Published Mar 20, 2003
I am new to this site so here goes! I have been accepted to TCU's program and I am waiting for a response from TWU. I have a list of questions that I collaborated from several different people who had interviews at these schools also. If anyone is interested, I have them saved on my computer and I can email them to you. Also, I think that it is VERY beneficial to study "Pass CCRN" by Dennison. Also, if anyone has any info on where I can get financial aid info, help!
New CCU RN
I'd love to hear the questions. Congrats to you on getting accepted!!! That is awesome. I wish I had good fin aid info for ya, but I am just a SRNA wanna-be right now :)
Congradulations and good luck. I would love to hear the questions also. I am just now deciding that this may be the direction for me to take in my "new life". I am recently divorced and find my self with a 5 1/2 yr old and a 1 yr old to raise alone. I plan to pick up where I left off 6 years ago when I quit school to get married. I was almost finished with my BSN. I hope to complete it within a year or so and want to be working towards the next goal during this time.
The hospital where I work offers 18,000 a year scholarship. You do not have to work during this time but do have to sign a contract to work upon completion.
I had just bought the PASS CCRN book, thanks for the input. Also, I would love to hear the questions.
The questions that I got asked on the CRNA interview pertained to invasive monitoring, hemodynamic issues, as well as ACLS protocol. The interviewers are more interested in knowing that you can provide more than just a memorized answer. You have to know why you are providing that particular answer. A lot of these questions are like an oral CCRN exam. I got a lot of support from the peers that interviewed before me, which I think is important in the long run.
Wow. So how are you going to get through anesthesia school? Ask upperclassmen to give you test questions??
As a CRNA you have to not only know WHAT you are doing but more importantly, WHY you are doing things.
These type of interview questions are used to assess depth of knowledge. It takes a thinker, not just a doer to be an independent CRNA.
Kudos to ICUMAC! :) He/she originally posted specific questions on the BB but has edited the posting to be more general.
Studying CCRN material is the best way to improve your knowledge base and you will be a much stronger ICU RN. The next step is taking that knowledge and applying it to particular patient situations...understanding the hemodynamics, understanding how drugs work, etc. Making that connection takes critical thinking skills. And that is the difference between an ICU nurse and a GREAT ICU nurse!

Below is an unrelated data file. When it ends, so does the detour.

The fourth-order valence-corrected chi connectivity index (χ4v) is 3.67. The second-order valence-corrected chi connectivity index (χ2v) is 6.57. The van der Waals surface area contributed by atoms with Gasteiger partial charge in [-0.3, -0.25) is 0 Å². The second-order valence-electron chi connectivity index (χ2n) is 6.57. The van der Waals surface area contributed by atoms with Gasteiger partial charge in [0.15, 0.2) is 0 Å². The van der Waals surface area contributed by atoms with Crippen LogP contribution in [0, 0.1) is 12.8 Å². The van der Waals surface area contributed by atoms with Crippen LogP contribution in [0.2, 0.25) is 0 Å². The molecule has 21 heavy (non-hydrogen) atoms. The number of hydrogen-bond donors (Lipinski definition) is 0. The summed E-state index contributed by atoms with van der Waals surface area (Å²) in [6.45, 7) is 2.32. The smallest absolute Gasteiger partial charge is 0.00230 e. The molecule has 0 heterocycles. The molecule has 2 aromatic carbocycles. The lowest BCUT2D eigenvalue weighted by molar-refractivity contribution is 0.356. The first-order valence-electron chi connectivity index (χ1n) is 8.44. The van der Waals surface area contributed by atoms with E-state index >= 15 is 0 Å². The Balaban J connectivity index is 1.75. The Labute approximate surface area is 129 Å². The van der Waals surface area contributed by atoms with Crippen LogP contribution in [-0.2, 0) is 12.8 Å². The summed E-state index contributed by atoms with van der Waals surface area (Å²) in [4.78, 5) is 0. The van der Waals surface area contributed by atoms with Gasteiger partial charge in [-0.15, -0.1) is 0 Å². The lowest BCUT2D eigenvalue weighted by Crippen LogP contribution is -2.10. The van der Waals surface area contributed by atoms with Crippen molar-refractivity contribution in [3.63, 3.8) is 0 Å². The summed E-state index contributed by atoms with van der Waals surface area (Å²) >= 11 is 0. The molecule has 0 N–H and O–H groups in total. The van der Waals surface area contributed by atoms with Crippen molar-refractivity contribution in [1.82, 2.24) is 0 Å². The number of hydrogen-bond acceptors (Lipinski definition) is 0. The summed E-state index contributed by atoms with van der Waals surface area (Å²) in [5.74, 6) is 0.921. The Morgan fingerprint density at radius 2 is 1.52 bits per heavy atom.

I have never been an ICU nurse, but have known a lot in my lifetime. My sense of most nursing is that they really want a "recipe card" for what they do and are not as interested in knowing why or how. I have done some lecturing to nurses on conscious sedation and they get furious because I won't give them doses of drugs and say things like "titrate to effect". Of course this is generalization, and I am sure that many of you are confident in knowing why things work. But my point in bringing it up is, in anesthesia, you don't have an "order" for every drug you give or change of a ventilator. You need to, very quickly, make an assessment and proceed with intervention without reviewing a dosage chart.
My suggestion for preparing for anesthesia school is: improve your observation skills, look for the reason why for everything you do in the ICU and get in the habit of reading professional literature. I check medline on a regular basis for information about medications my patients may be taking and new research and concepts that are interesting or relevant to my practice.
I would also set up a good filing system, both hard files on on your computer, so you have a good mechanism for reviewing the masses of information you will be receiving. Then I would make sure you have good ways to have a balance in your life that will take you through school. Join a gym, take up Yoga (I had to say that), read non-anesthesia books and find a way to have fun.
It took me a while as a nurse tech and as a new nurse in the icu to understand "titrate to effect" until I got hands on experience. Of course it helps to know the basic doses and maxes, but the beauty of titrating is critically thinking what all these drugs do to hemodynamics. That's what I love most about the CVICU
congrats on your acceptance!! i would love to review those interview questions. thanks for sharing!! good luck to you.
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